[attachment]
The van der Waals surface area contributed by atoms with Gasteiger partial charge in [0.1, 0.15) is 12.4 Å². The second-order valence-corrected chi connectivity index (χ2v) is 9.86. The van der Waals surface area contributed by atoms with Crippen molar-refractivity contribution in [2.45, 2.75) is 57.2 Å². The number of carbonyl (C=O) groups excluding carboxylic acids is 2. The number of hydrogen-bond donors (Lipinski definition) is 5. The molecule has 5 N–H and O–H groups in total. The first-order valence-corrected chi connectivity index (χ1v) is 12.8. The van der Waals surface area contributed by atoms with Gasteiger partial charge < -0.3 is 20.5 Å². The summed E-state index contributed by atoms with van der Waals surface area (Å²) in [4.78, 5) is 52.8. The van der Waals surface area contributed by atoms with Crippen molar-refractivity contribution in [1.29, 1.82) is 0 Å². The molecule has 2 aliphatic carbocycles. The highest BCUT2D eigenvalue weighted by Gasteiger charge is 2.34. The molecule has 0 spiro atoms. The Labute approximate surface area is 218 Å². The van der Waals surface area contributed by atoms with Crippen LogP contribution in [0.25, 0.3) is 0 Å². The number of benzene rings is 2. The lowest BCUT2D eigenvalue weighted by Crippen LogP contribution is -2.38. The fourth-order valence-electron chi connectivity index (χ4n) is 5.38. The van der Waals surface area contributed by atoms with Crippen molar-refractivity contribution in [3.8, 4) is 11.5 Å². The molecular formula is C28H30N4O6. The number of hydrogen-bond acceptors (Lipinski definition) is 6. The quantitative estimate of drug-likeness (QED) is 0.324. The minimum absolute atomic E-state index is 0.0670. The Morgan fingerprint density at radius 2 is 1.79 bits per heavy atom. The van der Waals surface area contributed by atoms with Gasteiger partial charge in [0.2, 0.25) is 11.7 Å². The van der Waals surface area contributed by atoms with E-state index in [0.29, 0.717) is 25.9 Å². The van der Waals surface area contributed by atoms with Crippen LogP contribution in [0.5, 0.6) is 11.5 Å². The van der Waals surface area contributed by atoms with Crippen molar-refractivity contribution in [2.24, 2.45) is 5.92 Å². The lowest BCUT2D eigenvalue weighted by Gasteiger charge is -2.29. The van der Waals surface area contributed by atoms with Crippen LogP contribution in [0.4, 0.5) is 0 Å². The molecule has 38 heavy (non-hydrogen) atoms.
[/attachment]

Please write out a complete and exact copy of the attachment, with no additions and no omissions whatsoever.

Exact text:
The van der Waals surface area contributed by atoms with Gasteiger partial charge in [0.1, 0.15) is 12.4 Å². The second-order valence-corrected chi connectivity index (χ2v) is 9.86. The van der Waals surface area contributed by atoms with Crippen molar-refractivity contribution in [2.45, 2.75) is 57.2 Å². The number of carbonyl (C=O) groups excluding carboxylic acids is 2. The number of hydrogen-bond donors (Lipinski definition) is 5. The molecule has 5 N–H and O–H groups in total. The first-order valence-corrected chi connectivity index (χ1v) is 12.8. The van der Waals surface area contributed by atoms with Gasteiger partial charge < -0.3 is 20.5 Å². The summed E-state index contributed by atoms with van der Waals surface area (Å²) in [4.78, 5) is 52.8. The van der Waals surface area contributed by atoms with Crippen molar-refractivity contribution in [1.29, 1.82) is 0 Å². The molecule has 2 aliphatic carbocycles. The highest BCUT2D eigenvalue weighted by Gasteiger charge is 2.34. The molecule has 0 spiro atoms. The Labute approximate surface area is 218 Å². The van der Waals surface area contributed by atoms with Crippen LogP contribution in [0.25, 0.3) is 0 Å². The number of benzene rings is 2. The lowest BCUT2D eigenvalue weighted by Crippen LogP contribution is -2.38. The fourth-order valence-electron chi connectivity index (χ4n) is 5.38. The van der Waals surface area contributed by atoms with Crippen molar-refractivity contribution in [3.8, 4) is 11.5 Å². The molecular formula is C28H30N4O6. The number of hydrogen-bond acceptors (Lipinski definition) is 6. The quantitative estimate of drug-likeness (QED) is 0.324. The minimum absolute atomic E-state index is 0.0670. The Morgan fingerprint density at radius 2 is 1.79 bits per heavy atom. The van der Waals surface area contributed by atoms with Gasteiger partial charge in [0.2, 0.25) is 11.7 Å². The van der Waals surface area contributed by atoms with E-state index in [0.29, 0.717) is 25.9 Å². The van der Waals surface area contributed by atoms with Crippen LogP contribution in [0.5, 0.6) is 11.5 Å². The van der Waals surface area contributed by atoms with Crippen molar-refractivity contribution in [2.24, 2.45) is 5.92 Å². The lowest BCUT2D eigenvalue weighted by Gasteiger charge is -2.29. The van der Waals surface area contributed by atoms with Crippen LogP contribution in [0.4, 0.5) is 0 Å². The molecule has 38 heavy (non-hydrogen) atoms.